A flock of doves and a vintage bomber flyover were just two of the special ways an army of volunteers helped give Mesa World War II veteran Glenn Cook a final sendoff on Veterans Day after The Arizona Republic sought help from the community to honor him.
Cook’s family had tried desperately to obtain 70-year-old paperwork to request an official military burial before the holiday but were stymied by federal bureaucracy.
A story by The Republic, shared on social media Friday by U.S. Sen. Jeff Flake, R-Ariz., led not only to a contingent of Air Force officials to perform the full ritual but also volunteers who added further commemorations.
The ceremony “was really nice,” Cook’s nephew Rick Travis told the newspaper. “So thank you very much for all you have done.”
Members of the American Legion showed up for prayers at the funeral service, Travis recounted. A motorcycle group arranged by Flake’s office, the Arizona Patriot Guard Riders, followed the casket from the funeral home to the grave site,flying a large American flag.
Active Air Force officials folded the flag and gave it to a retired colonel and friend of Cook, who then presented it to his daughter.
A bugler, found by The Republic through the Buglers Across America organization, chimed in with “Taps.” Then 25 white doves were released by a local company, Elizabeth’s Arizona Doves, Travis said.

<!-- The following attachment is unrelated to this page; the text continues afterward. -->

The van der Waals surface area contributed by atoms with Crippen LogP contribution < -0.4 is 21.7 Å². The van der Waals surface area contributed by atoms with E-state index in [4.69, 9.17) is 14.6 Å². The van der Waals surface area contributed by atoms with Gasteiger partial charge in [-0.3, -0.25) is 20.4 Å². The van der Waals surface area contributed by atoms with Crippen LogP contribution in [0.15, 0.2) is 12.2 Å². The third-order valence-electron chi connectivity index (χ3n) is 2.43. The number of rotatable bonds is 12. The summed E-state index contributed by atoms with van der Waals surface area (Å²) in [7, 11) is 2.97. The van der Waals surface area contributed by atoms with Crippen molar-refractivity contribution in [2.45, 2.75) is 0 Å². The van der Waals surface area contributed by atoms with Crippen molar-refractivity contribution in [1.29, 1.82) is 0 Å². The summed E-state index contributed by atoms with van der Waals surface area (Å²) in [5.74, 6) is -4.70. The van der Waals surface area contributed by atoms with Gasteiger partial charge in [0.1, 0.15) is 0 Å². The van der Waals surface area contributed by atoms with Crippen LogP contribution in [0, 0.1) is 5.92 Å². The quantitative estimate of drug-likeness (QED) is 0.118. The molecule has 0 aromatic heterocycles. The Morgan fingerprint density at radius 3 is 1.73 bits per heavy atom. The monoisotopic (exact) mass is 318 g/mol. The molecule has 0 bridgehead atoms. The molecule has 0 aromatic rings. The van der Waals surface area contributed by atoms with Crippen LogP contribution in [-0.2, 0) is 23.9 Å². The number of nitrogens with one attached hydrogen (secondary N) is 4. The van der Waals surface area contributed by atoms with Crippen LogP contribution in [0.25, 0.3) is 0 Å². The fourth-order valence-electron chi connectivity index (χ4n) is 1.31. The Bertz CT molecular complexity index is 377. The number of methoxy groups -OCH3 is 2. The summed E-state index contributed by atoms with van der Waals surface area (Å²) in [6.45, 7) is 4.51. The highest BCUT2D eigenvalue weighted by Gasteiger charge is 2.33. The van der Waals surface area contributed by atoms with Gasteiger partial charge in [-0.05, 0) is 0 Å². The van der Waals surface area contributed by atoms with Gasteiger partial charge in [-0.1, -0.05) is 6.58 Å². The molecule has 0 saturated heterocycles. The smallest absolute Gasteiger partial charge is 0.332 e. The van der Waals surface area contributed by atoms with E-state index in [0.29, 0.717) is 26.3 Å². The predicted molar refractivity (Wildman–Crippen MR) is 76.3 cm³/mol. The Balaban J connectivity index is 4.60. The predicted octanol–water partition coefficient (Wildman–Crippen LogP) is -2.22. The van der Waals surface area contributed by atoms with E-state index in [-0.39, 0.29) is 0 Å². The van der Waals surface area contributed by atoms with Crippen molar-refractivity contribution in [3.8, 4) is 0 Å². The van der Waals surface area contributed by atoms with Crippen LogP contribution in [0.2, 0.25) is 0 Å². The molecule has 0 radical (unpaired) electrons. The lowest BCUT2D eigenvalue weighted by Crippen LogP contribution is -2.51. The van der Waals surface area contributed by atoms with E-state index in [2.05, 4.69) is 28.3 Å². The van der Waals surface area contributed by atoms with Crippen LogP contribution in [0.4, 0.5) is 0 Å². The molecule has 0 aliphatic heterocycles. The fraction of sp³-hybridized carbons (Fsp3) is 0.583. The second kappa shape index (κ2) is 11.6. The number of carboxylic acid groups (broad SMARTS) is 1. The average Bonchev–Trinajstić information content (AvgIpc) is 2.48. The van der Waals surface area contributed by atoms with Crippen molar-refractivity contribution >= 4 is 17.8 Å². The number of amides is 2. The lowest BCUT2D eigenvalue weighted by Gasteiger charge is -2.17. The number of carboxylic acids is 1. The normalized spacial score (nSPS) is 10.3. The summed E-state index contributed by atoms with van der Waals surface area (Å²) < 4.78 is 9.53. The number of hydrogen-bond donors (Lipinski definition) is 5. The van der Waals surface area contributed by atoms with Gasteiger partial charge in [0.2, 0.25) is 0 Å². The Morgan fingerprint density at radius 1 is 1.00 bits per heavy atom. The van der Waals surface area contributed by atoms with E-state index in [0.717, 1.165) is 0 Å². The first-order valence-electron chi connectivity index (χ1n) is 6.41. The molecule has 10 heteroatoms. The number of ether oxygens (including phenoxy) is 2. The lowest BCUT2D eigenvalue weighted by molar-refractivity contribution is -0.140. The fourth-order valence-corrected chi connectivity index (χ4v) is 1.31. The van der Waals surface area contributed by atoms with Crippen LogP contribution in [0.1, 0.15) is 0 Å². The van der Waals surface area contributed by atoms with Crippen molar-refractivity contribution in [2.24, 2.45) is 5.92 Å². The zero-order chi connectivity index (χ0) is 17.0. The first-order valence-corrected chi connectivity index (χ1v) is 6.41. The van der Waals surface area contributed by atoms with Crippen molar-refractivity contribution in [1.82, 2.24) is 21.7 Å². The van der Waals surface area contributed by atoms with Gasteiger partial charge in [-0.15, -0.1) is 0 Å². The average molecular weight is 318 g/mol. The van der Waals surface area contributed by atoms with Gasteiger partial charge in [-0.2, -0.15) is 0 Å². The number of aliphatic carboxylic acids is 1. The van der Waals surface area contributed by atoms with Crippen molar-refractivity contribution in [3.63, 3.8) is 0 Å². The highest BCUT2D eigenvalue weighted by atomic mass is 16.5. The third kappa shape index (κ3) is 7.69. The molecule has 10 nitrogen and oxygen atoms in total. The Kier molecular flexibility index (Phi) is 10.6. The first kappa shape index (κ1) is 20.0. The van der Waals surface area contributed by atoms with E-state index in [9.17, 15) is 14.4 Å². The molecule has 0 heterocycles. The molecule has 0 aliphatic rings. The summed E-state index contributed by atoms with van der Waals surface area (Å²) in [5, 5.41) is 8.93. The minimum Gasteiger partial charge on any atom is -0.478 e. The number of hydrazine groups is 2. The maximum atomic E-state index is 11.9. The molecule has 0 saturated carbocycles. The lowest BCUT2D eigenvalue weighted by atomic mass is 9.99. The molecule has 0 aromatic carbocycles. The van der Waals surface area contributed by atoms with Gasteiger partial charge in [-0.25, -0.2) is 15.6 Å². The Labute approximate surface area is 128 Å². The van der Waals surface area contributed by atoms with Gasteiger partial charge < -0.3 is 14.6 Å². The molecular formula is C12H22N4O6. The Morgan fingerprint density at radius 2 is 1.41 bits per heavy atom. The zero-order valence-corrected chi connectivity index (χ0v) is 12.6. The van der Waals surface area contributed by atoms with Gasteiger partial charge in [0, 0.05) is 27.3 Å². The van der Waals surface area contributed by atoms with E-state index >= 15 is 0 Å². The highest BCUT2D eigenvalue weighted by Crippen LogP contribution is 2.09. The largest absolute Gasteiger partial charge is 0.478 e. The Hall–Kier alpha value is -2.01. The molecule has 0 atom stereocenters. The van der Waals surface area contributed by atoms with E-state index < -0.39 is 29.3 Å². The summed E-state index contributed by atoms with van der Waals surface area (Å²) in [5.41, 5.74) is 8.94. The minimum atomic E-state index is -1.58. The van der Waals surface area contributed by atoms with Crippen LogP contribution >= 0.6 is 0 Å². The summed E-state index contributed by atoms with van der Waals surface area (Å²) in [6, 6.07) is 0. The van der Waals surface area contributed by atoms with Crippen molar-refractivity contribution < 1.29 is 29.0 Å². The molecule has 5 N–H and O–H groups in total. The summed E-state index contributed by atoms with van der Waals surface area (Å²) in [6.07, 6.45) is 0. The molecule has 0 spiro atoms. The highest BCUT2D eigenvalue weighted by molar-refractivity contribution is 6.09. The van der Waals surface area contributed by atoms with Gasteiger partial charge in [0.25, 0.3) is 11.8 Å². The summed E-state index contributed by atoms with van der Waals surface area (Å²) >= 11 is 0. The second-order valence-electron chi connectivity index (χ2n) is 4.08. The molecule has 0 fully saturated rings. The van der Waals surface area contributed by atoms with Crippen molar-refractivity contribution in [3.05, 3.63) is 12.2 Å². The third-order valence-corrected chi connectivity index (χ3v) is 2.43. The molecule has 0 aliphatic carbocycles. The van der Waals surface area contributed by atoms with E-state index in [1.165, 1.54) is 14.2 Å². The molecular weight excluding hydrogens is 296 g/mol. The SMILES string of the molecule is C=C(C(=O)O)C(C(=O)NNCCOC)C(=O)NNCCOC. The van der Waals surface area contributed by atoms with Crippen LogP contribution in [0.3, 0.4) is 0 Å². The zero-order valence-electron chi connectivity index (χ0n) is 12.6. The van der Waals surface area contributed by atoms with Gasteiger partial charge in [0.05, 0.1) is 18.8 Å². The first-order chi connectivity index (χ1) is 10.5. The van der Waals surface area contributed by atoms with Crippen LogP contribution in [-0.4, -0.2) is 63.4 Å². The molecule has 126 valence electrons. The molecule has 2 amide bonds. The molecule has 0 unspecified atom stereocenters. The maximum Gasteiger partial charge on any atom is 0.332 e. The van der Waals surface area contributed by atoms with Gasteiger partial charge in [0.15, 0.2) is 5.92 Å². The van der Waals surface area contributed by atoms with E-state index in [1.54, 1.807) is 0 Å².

Lastly, pilots from the Arizona Commemorative Air Force Museum on their way to Veterans Day events flew over the service several times in vintage airplanes, similar to the B-17s that Cook taught airmen to bomb from during the war.
Bill “Wildhorse” Wooster, a member of the Arizona Patriot Guard Riders, met with the family at the funeral and described the scene.
“After the service, the family and coach were escorted to graveside by our Honor bikes and jeep, where … PGR members were standing tall with American flags for the service,” Wildhorse wrote on Facebook. “Glenn Richard Cook was given the Honor and Respect he deserved as he was laid to rest. I would like to thank everyone involved for their efforts.”
Travis hopes other families make arrangements ahead of time for veterans’ military burials by making sure they have a copy of the loved one’s discharge paperwork, known as a DD 214.
Copies can be requested from the National Archives at https://www.archives.gov/veterans/military-service-records.
“Once someone dies, you’re really limited on time,” Travis said.
A representative from the National Archives told The Republic on Monday that the agency could not find the request Travis said he submitted for Cook’s paperwork. Travis said he placed the request online on Nov. 5 or 6 and called to follow up but could not get through to a person.
The National Archives official said users sometimes have trouble with the online system and said he would contact the family.
He noted that users who successfully submit requests online will receive an emailed copy of the request and paperwork to sign and return. Anyone who does not receive that confirmation should submit again.
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